The Landmark ruling by a district court in Hague, asking Royal Dutch Shell to slash emissions by 45% by 2030, compared to 2019 levels, has been a long time coming.
Royal Dutch Shell, by virtue of having its Headquarters in the Netherlands, suffered a major blow to its commitment, when a district court at the Hague ruled that it was not doing enough to fight climate change, where it has been a contributor. Adding salt to injury, the court has decreed that Shell must reduce its carbon emissions by 45% by 2030, as compared to 2019 levels. That’s a huge reduction in 8.5 years, something Shell is almost certain to appeal against. Chances are, despite the massive support for the green movement in the Netherlands, Shell will not hold back in not so subtle threats to relocate out of the country if forced to comply.
May 26 in general was not a memorable day for Big Oil. Exxon, Chevron and Shell (by far the 3 largest Western oil majors) all suffered either big shareholder revolts centered around doing more for the environment or lost important legal fights, as in the case of Shell.
Shell had set a target of reducing its emissions by 20 percent to the end of the decade, a number that obviously fell way short of the judge’s expectations. And in signaling its displeasure, the court has also laid a fresh marker possibly for all the firms that have been making ‘voluntary’ targets with no hard and fast commitments or consequences for failure to meet those. Shell’s greenhouse emissions were at 1.65 Billion tonnes equivalent in 2019, as much as Russua, the world’s fourth largest polluter and top 3 oil exporter .
This site has regularly argued that the future of the planet, or climate change, is too critical to be left to the largest polluters to fix on their own. The largest, profit driven polluters, one might add. Shockingly, the Corona pandemic has only made the situation worse, by artificially dampening emissions for a short while, leading to a temporary lull in pressure on these firms to reform. China, which has committed itself to net zero by 2060, is a prime example, merrily burning away resources and polluting fuels as it seeks to build on the growth opportunity it spotted in the pandemic for itself. Along the way, it has also ramped up its renewable targets, without doing anything at all, or making its global footprint worse actually, through the many thermal power plants it continues to push through the belt and road initiative.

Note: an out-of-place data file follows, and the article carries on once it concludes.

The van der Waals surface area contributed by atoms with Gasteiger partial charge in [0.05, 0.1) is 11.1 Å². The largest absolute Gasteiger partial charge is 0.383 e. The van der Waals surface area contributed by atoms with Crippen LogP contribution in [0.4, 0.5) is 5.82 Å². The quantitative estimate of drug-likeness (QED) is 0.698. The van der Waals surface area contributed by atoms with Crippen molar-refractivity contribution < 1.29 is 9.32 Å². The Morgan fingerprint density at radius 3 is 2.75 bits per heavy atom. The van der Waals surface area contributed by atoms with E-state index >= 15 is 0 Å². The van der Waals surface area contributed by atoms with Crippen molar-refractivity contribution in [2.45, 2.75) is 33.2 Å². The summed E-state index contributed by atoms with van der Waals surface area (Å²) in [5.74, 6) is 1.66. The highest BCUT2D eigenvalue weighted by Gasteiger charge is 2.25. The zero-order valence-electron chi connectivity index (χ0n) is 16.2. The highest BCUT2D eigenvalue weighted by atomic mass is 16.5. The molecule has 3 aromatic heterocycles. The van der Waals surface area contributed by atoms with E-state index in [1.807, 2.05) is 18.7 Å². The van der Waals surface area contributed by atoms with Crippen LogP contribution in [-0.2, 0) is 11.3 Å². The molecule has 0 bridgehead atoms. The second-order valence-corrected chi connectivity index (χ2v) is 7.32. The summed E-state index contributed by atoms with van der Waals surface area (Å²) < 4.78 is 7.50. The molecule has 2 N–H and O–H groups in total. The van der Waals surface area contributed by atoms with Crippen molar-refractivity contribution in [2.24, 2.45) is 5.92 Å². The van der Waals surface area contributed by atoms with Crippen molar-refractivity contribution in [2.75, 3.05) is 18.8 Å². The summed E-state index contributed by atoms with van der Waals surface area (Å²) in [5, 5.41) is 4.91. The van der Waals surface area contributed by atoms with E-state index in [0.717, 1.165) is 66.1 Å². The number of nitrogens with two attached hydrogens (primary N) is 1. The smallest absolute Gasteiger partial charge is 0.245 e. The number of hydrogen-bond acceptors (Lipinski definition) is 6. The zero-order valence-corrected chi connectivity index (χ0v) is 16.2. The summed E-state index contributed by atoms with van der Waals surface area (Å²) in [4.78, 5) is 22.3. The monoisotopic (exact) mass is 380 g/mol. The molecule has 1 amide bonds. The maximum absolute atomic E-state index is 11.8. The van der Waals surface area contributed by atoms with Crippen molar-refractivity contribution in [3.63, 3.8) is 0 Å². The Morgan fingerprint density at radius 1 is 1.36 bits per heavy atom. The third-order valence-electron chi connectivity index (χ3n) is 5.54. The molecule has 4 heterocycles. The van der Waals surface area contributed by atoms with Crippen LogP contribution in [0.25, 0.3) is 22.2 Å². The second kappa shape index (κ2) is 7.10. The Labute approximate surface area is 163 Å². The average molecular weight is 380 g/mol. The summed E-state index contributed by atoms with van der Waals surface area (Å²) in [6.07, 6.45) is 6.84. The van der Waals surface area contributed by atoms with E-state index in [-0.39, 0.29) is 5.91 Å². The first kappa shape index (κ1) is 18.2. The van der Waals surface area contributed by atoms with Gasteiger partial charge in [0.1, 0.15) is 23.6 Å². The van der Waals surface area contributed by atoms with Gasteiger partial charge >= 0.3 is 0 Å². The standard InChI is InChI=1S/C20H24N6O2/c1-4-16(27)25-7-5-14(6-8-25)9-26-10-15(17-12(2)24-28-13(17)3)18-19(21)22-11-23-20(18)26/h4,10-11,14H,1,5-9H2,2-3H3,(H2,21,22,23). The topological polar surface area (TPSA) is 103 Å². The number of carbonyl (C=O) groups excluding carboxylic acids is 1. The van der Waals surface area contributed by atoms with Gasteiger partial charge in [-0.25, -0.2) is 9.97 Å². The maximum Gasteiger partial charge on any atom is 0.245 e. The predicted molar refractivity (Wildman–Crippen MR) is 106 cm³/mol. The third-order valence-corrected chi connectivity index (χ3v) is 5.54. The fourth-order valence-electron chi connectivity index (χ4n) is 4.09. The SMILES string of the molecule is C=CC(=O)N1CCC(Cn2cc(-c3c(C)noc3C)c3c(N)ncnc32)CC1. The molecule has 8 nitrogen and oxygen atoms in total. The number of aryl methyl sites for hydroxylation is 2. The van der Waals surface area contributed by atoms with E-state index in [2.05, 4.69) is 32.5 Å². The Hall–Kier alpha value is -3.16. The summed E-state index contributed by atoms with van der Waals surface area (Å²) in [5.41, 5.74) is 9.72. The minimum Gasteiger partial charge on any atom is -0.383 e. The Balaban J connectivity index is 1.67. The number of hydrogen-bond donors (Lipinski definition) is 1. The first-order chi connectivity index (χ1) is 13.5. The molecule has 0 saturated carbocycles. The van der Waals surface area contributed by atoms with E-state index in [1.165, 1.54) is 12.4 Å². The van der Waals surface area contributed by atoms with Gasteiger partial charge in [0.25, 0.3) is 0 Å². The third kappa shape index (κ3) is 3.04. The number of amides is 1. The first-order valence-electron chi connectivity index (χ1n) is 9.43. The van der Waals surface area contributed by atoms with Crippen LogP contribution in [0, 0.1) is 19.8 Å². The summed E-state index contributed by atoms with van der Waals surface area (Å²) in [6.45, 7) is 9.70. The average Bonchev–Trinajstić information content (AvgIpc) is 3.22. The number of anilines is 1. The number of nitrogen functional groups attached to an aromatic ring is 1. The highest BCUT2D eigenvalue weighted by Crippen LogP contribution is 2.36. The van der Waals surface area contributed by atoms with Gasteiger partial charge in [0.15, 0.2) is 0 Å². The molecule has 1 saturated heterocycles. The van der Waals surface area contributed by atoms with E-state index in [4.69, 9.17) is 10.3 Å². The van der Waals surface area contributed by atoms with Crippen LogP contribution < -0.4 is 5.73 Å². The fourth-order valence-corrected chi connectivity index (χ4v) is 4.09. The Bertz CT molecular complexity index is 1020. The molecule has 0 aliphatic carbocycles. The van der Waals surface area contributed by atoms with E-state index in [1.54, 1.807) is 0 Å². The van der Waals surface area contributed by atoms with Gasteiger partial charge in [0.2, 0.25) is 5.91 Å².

Similarly, the casino that is Crypto currencies have boomed, especially Bitcoin, with its huge carbon footprint. With the industry almost too large to fail now, efforts are being made to reduce energy impact, especially by currencies like Ether (Etherium), but it remains a questionable waste of energy at this stage.
Large steel, cement and chemicals firms, like Shell have signed up for their own net zero commitments, with timelines ranging from 2035 to 2040 or even 2050. Multiple global platforms have emerged to enable this ‘comfortable’ transition, while making it all look good. That’s just PR. These numbers are simply unacceptable. In most cases, like the adoption of solar power now, these numbers are based on profits actually increasing when firms do something for the environment. Continuing the cycle of exploitation and abuse that has been institutionalised over the decades.
Placing a lot of those plans on questionable technologies like carbon capture, which are quite some distance from viability at any scale, is also a cop out, versus more immediate action to support alternatives that exist right now to recycle more effectively, or improve energy efficiency, if backed by adoption at scale.
We strongly believe that a timeline of 2030 , and a legally enforceable deadline of 2035 in key global markets like the US, for firms to reduce their emissions by at least 75 percent over 2019 numbers, will be required to make real, visible progress on controlling global emissions . A significant part of these numbers will happen on its own, as electricity for instance becomes greener during this period. But much more can be achieved with a singular focus on recycling, reducing (higher efficiencies and less wastage) and support for the transition in developing countries to earn carbon credits.